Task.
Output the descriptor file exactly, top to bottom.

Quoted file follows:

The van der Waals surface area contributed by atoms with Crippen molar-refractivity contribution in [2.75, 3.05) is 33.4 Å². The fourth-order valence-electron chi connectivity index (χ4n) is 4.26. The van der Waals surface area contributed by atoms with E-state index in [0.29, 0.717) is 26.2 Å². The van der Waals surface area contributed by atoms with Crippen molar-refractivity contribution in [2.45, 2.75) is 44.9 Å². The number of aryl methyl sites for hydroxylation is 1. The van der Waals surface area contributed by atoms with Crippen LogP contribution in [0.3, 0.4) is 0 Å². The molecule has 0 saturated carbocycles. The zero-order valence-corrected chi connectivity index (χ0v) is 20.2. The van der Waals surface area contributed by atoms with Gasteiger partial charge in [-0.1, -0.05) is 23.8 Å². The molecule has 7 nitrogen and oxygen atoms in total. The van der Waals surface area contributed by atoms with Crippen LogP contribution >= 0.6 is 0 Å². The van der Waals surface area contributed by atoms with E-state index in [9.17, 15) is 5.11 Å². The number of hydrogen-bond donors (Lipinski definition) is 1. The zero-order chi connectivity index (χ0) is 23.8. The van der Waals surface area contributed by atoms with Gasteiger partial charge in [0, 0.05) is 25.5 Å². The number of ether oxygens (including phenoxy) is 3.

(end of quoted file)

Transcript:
The van der Waals surface area contributed by atoms with Crippen molar-refractivity contribution in [2.75, 3.05) is 33.4 Å². The fourth-order valence-electron chi connectivity index (χ4n) is 4.26. The van der Waals surface area contributed by atoms with E-state index in [0.29, 0.717) is 26.2 Å². The van der Waals surface area contributed by atoms with Crippen molar-refractivity contribution in [2.45, 2.75) is 44.9 Å². The number of aryl methyl sites for hydroxylation is 1. The van der Waals surface area contributed by atoms with Crippen LogP contribution in [0.3, 0.4) is 0 Å². The molecule has 0 saturated carbocycles. The zero-order valence-corrected chi connectivity index (χ0v) is 20.2. The van der Waals surface area contributed by atoms with Gasteiger partial charge in [-0.1, -0.05) is 23.8 Å². The molecule has 7 nitrogen and oxygen atoms in total. The van der Waals surface area contributed by atoms with Crippen LogP contribution >= 0.6 is 0 Å². The van der Waals surface area contributed by atoms with E-state index in [9.17, 15) is 5.11 Å². The number of hydrogen-bond donors (Lipinski definition) is 1. The zero-order chi connectivity index (χ0) is 23.8. The van der Waals surface area contributed by atoms with Gasteiger partial charge in [0, 0.05) is 25.5 Å². The number of ether oxygens (including phenoxy) is 3.